A leading island ferry operator has warned that the Government must opt for regional rather than national lockdowns if there is any second wave of the Covid-19 pandemic.
Seamus Boyle, who operates ferries to Arranmore and Tory Island, warned that the consequences of another national lockdown for the economy would likely prove devastating.
He also warned that the Government must slash VAT rates for tourism and hospitality operators to help the industries recover from the losses sustained since March.
"If there is another outbreak or cluster, say in Dublin, then what is the point of a lockdown which also hits Cork or Donegal? I think the Government needs to target specific geographic areas as we move forward," he said. "I think they need to start looking at this on a regional basis."
Mr Boyle said he understands that different areas will have different attitudes to lockdown and preventative measures.
Some Irish islands wanted to maintain strict controls because of the pandemic, while others wanted an accelerated easing of controls to aid recovery of the tourism industry.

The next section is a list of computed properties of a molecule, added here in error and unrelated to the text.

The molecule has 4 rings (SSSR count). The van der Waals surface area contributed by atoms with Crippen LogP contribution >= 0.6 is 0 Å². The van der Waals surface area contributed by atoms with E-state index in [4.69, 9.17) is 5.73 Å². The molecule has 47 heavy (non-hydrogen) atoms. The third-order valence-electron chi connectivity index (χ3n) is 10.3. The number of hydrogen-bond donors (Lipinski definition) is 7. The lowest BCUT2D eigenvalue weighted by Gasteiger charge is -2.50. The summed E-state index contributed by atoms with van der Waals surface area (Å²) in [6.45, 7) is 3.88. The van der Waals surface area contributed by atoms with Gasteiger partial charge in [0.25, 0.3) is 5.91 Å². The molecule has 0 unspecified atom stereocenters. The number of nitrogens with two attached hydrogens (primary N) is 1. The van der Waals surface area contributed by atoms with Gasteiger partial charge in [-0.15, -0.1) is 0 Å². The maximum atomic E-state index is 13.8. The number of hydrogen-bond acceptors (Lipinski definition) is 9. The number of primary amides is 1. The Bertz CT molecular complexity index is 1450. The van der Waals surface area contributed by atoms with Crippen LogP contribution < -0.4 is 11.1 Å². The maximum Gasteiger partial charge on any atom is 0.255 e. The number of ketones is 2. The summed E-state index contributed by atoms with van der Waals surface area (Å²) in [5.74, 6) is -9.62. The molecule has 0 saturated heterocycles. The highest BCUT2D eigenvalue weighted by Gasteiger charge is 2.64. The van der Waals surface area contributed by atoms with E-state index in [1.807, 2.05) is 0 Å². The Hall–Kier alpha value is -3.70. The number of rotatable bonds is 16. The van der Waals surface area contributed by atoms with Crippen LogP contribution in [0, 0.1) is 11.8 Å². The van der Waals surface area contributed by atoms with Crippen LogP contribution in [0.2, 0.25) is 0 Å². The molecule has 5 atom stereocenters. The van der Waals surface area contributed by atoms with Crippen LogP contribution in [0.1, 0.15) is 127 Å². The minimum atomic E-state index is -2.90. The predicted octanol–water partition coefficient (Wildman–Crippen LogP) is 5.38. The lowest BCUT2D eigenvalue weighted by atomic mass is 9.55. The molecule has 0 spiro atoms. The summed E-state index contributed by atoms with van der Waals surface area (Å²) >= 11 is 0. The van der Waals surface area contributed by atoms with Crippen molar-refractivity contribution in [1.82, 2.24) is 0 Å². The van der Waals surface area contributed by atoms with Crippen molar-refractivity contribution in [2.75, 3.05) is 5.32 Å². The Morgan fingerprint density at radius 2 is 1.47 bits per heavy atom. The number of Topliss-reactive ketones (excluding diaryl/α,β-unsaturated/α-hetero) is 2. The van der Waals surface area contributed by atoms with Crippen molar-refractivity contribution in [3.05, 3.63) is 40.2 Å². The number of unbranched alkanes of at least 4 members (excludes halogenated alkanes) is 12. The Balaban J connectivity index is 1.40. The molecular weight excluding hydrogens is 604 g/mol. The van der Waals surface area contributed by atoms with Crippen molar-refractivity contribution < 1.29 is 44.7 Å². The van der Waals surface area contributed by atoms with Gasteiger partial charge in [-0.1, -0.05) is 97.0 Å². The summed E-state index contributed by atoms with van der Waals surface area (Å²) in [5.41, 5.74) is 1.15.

"I would estimate that our business is down by around 80pc or more," he said.
"We operate nine return services daily to Arranmore and three return services daily to Tory. We haven't seen any foreign tourists on our services.
"We have seen a good number of tourists from Northern Ireland, particularly over the bank holiday weekend. But much less travellers from the far south."
His ferry operations employ around a dozen staff across three vessels.
"The Government has to take action to help sectors like our own to recover. Cutting VAT rates would be a good start and I think they need to do a lot more to promote 'staycation' holidays.
"If Irish people holidayed at home this year, it would go a long way towards offsetting the loss of foreign tourist spending."
Meanwhile, the representative body for private bus and coach operators, the Coach Tourism and Transport Council (CTTC), said yesterday over 11,000 private bus and coach stock remain idle across the sector.